SiGe HBT and BiCMOS technologies for optical transmission and wireless communication systems

Katsuyoshi Washio

Research output: Contribution to journalArticlepeer-review

63 Citations (Scopus)


Technologies for a self-aligned SiGe heterojunction bipolar transistor (HBT) and SiGe HBTs with CMOS transistors (SiGe BiCMOS) have been developed for use in optical transmission and wireless communication systems. n Si cap/SiGe-base multilayer fabricated by selective epitaxial growth (SEG) was used to obtain both high-speed and low-power performance for the SiGe HBTs. The process except the SEG is almost completely compatible with well-established Si bipolar-CMOS technology, and the SiGe HBT and BiCMOS were fabricated on a 200-mm wafer line. High-quality passive elements, i.e., high-precision poly-Si resistors, a high-Q varactor, an MIM capacitor, and high-Q spiral inductors have also been developed to meet the demand for integration of the sophisticated functions. A cutoff frequency of 130 GHz, a maximum oscillation frequency of 180 GHz, and an ECL gate-delay time of 5.3 ps have been demonstrated for the SiGe HBTs. An IC chipset for 40-Gb/s optical-fiber links, a single-chip 10-Gb/s transceiver large-scale IC (LSI), a 5.8-GHz electronic toll collection transceiver IC, and other practical circuits have been implemented by applying the SiGe HBT or BiCMOS technique.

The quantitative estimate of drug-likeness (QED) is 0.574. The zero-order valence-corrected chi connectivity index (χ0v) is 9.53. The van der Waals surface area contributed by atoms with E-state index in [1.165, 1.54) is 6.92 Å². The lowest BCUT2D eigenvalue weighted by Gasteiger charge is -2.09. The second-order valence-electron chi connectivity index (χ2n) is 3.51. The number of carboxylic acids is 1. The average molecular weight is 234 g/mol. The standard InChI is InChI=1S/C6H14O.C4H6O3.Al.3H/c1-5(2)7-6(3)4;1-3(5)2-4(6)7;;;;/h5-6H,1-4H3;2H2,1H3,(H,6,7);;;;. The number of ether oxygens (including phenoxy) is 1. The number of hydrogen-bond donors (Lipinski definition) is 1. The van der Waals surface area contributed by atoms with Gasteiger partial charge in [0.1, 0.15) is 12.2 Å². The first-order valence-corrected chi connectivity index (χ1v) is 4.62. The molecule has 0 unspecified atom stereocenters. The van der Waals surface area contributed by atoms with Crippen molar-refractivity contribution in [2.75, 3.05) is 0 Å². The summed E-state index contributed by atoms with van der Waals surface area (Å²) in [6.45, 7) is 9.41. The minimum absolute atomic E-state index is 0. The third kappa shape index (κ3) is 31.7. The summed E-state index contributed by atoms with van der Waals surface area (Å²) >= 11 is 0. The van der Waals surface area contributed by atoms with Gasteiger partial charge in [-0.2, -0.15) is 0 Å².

Original languageEnglish
Pages (from-to)656-668
Number of pages13
JournalIEEE Transactions on Electron Devices
Issue number3
Publication statusPublished - 2003 Mar
Externally publishedYes


  • BiCMOS integrated circuits
  • Bipolar transistors
  • Emitter coupled logic
  • Epitaxial growth
  • Heterojunctions
  • High-speed integrated circuits
  • MIMICs
  • Millimeter-wave bipolar integrated circuits
  • Monolithic microwave integrated circuits (MMICs)
  • Optical communication

ASJC Scopus subject areas

  • Electronic, Optical and Magnetic Materials
  • Electrical and Electronic Engineering


Dive into the research topics of 'SiGe HBT and BiCMOS technologies for optical transmission and wireless communication systems'. Together they form a unique fingerprint.

Cite this